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|Cathedral of Saint Stephen|
|Affiliation||Roman Catholic Church|
|District||Archdiocese of Toulouse|
|Ecclesiastical or organizational status||Cathedral|
|Style||Southern French Gothic, Gothic, Late Gothic (Flamboyant), Romanesque, Baroque|
Toulouse Cathedral (French: Cathédrale Saint-Étienne de Toulouse) is a Roman Catholic church located in the city of Toulouse, France. The cathedral is a national monument, and is the seat of the Archbishop of Toulouse.
The exact date of the original building is unknown; the first mention of a church edifice on that site is found in a charter of 844. In 1073 the bishop of Toulouse commenced work on a more elaborate structure, followed by additional construction in the 13th century. It has been listed since 1862 as a monument historique by the French Ministry of Culture.
The irregular west front exists because the cathedral consists of two incomplete churches. The first dating from the early 13th century (1210 to 1220), which includes the rose window from 1230, is the very first manifestation of Southern French Gothic architecture introduced to fight Cathar heresy through preaching, it probably was the widest nave in Western Europe at its completion (19 metres wide). The other begun in about 1272, on a new plan and a different axis, which was later abandoned, although by 1445 a triforium had been added to the choir and a Flamboyant west portal had been inserted, is in a Gothic style from the north of France to give pledges to the royal power that had taken possession of the city after the Albigensian Crusade and the extinction of the lineage of the Counts of Toulouse. It is off-center because the architect took care to save the baptismal chapel north of the entrance. An oblong tower, composed of a Gothic portion on Romanesque foundations, and capped by a 16th-century gable belfry, completed the west façade. Also in the 15th century the nave and choir vaults were unsymmetrically connected, while in 1609, after a fire, the choir vault was rebuilt. It was not until the 1920s that its north wall was cleared of abutting buildings and a doorway added, similar in style to the west entrance.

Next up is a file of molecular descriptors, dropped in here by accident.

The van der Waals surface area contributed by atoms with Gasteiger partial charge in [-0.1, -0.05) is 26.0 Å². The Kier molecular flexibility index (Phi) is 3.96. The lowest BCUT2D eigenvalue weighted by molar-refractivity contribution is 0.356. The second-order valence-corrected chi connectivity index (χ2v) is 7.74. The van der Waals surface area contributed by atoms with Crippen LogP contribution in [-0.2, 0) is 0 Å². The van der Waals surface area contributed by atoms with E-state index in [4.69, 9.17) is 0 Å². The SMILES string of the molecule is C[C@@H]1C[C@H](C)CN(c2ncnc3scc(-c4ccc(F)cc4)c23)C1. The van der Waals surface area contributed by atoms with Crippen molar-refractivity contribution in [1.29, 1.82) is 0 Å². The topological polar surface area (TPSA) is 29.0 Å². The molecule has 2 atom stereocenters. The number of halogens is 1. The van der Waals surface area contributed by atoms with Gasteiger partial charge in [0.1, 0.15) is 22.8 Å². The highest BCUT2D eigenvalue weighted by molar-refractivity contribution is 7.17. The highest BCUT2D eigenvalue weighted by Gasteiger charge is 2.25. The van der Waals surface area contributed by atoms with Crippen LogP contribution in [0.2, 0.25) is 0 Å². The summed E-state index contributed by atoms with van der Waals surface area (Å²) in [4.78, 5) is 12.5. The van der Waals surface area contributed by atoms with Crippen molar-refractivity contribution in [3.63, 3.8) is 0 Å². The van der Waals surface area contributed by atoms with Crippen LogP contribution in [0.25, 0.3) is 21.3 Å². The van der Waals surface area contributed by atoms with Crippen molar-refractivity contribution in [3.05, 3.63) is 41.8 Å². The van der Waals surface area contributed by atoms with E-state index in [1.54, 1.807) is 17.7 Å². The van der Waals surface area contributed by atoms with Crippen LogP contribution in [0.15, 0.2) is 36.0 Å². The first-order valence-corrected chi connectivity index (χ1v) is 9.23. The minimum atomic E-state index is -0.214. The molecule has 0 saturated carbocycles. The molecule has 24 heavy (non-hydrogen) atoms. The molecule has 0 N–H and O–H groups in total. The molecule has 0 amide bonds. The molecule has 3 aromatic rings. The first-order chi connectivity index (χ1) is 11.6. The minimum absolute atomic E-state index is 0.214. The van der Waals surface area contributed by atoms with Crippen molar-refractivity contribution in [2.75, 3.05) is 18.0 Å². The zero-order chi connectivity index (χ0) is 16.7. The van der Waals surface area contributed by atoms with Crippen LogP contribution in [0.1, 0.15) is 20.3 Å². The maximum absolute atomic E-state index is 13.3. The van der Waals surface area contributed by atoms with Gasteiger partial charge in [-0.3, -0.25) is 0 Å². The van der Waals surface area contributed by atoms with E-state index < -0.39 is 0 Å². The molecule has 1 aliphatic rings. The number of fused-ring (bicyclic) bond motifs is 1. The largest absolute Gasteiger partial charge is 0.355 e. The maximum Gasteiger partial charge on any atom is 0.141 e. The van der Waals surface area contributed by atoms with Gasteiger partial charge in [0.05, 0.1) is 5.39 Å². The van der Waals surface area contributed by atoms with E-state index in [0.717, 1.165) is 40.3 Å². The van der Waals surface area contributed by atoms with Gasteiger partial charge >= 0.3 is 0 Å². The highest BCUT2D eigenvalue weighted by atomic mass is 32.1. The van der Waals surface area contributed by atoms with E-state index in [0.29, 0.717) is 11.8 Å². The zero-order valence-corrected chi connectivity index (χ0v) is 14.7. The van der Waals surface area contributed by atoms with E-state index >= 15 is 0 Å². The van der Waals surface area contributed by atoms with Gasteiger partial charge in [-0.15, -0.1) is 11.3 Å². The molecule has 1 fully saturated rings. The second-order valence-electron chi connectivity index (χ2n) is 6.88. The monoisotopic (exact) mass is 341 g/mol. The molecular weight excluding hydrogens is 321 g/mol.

The interior is as disconcerting as the exterior because the two sections are not on the same axis and juxtapose two styles of Gothic architecture. A massive round pillar, built at the beginning of the 16th century in an attempt to begin the transept, now stands incongruously between the two parts, lining up with the center of the nave in the west, and with the south pillars of the choir in the east. The vast proportions of the five-bay choir, with ambulatory and radiating chapels, dwarf the older nave. Of the 15 chapels, the oldest date from 1279–86, but the majority were completed during the 14th century. Most of the stained glass is 19th-century, but there is glass from almost every century beginning with the end of the 13th in the Saint Vincent de Paul chapel. This is the oldest stained glass in Toulouse.
The interesting choir stalls whose decoration includes pagan and mythological subjects were carved in walnut in 1610-13 by Pierre Monge of Narbonne. The walnut case of the organ was carved at the same time, rising some 17 meters above the floor. Restored in 1868 by Cavaillé-Coll and in 1976, the organ is often used for concerts.
|Wikimedia Commons has media related to Toulouse Cathedral.|
- Official website (in French)
- Website concerning the cathedral's history and artwork (in French)